A jury on Thursday declared John Edwards to be not guilty of misusing campaign money, and deadlocked on five other charges against him. It is unlikely that the government will retry Edwards, so this may mark the end of Edwards’ legal battle against charges that he violated campaign finance laws by accepting enormous sums of money to hide his pregnant mistress from his wife, Elizabeth, who was dying of cancer. This was a case that turned most Americans’ stomachs — even those who defended Edwards’ actions under the law were disturbed by his lack of moral compass.
After the verdict (or lack thereof) was announced, John Edwards made a speech on the courthouse steps.
Edwards is a gifted orator, who first made his name as an attorney with a magical ability to connect with a jury. As one might expect, Edwards’ speech was crafted well, illustrating several rules of effective verbal persuasion. But that uneasy feeling that you may have experienced watching proves something that Aristotle first told us over 2,000 years ago: To persuade an audience, you must exhibit the highest moral character, or ethos. Your good reputation, once lost, will be difficult to regain, and your advocacy will suffer for it.
First, the good things. Edwards’ speech is easy to follow because it has a clean, clear structure. He makes only a few points, each separated from the other by a pause and an obvious transition statement. First, he thanks the jury for its service. Second, he apologizes for his moral transgressions. Third, he expresses love for his children and his parents. And finally, he hints as work that he plans to do in the future — perhaps to atone for sins, or perhaps to attempt a political comeback. A speech will be stronger if you choose a few simple points that you want to make, and if you write the presentation so that each is distinct from the other, as Edwards has done.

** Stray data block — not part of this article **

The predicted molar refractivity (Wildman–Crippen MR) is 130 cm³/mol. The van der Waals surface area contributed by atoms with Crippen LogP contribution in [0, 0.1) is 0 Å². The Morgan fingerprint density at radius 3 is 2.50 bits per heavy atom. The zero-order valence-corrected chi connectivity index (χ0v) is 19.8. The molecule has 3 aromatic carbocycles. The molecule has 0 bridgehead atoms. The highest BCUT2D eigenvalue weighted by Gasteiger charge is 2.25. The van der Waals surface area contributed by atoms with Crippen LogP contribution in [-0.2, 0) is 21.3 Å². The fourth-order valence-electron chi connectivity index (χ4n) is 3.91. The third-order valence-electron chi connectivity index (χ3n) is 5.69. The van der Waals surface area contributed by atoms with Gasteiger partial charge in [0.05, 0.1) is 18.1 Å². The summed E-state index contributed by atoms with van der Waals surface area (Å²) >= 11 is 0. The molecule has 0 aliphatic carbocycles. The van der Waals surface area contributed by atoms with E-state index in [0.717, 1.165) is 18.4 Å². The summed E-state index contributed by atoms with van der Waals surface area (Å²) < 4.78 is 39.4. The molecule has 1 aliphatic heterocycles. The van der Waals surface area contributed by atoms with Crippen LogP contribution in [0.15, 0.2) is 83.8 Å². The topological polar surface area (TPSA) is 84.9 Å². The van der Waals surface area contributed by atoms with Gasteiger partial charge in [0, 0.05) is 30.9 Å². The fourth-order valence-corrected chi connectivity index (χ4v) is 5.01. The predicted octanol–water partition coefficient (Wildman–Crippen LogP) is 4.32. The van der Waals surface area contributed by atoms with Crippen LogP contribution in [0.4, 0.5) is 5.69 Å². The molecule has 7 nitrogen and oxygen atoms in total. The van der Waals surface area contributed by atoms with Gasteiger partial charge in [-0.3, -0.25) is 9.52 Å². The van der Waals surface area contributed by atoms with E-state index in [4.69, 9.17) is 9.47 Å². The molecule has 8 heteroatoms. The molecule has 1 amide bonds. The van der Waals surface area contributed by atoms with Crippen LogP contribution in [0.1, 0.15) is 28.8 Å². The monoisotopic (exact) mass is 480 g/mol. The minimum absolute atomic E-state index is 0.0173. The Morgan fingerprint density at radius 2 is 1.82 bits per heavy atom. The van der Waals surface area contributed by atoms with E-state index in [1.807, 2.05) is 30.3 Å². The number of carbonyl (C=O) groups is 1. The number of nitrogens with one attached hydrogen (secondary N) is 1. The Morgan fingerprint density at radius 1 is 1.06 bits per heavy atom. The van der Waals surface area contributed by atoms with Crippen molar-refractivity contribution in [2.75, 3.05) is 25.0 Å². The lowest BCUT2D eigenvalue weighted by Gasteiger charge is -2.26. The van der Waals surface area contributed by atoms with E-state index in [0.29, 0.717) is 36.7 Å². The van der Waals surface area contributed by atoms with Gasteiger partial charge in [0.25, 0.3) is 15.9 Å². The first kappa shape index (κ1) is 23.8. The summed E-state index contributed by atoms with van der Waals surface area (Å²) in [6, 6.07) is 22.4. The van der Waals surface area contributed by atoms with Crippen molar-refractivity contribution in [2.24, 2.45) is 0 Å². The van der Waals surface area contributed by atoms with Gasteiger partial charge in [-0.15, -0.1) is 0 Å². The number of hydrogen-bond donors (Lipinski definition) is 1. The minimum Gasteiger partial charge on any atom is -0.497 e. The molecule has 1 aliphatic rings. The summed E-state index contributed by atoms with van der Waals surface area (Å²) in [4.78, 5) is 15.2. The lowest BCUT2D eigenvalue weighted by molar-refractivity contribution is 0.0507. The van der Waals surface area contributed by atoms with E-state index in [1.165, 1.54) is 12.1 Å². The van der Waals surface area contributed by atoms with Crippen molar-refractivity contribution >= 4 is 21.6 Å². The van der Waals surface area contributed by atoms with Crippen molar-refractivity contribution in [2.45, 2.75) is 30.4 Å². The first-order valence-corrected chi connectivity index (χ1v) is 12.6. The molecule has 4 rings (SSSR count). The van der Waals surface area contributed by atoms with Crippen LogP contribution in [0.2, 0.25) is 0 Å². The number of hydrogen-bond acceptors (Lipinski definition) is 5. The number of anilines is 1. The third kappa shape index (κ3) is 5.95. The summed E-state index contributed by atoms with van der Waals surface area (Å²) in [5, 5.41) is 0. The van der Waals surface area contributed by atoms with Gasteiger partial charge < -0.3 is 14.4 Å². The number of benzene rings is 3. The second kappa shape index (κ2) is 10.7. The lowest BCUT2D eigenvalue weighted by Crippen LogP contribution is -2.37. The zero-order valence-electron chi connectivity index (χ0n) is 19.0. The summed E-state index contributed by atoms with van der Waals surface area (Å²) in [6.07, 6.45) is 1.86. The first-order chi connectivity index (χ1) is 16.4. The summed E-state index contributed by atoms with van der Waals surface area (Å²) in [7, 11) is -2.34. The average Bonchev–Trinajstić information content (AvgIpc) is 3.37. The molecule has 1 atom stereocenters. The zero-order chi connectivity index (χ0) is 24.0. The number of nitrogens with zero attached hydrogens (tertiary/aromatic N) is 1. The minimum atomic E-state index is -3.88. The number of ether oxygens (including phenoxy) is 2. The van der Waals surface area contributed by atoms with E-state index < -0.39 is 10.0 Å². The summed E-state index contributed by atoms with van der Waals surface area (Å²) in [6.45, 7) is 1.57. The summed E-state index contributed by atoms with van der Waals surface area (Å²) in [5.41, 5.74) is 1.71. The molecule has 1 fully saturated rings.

Edwards expresses humility by using simple language. He paints a picture of family life with his kids, Jack and Emma Clair, “who I take care of every day, and … get their breakfast ready, get ”em off to school, and then we get home at night and we all eat supper together.” He talks about his faithful parents, who “tromp up here from Robbins, North Carolina every day to be with me,” and his courageous daughter, Cate, “who loves her mother so, so much.” Choosing simple, everyday words can make a speech more powerful and a speaker more accessible.
As you watch the speech, you may find it difficult to take your eyes off Edwards’ elderly parents, standing to one side of him, and his daughter Cate, who stands on the other. Their faces, especially his father’s, show emotion that Edwards attempts to articulate, and it breaks your heart to see the pain that flashes in his father’s expression during various points in the speech. Good trial lawyers know that people are much more likely to believe things if they see them. This speech proves that point—visuals grab our attention. You notice what you see, and you remember it.
Which brings us to the way in which the speech falls short. The wordless emotion that Edwards’ family conveys seems so much more genuine than anything that Edwards himself can achieve, because we cannot forget what we know about Edwards. Even his apology is carefully crafted to protect him from legal trouble, which reminds you that this man is, of course, a lawyer: “While I do not believe I did anything illegal, or ever thought I was doing anything illegal, I did an awful, awful lot that was wrong and there is no one else responsible for my sins.” Would it be possible for him to say anything that could make you forget the pain that he has inflicted on his family, especially his dying wife, or the hubris that he exhibited in pursuing and the hiding the affair? Probably not. Listeners view every speech through the prism of what they already know about the speaker. Aristotle would tell Edwards that he needs to shore up that ethos of his. Go help those poor kids that Edwards speaks of at the end of the speech. His words might mean more once he does.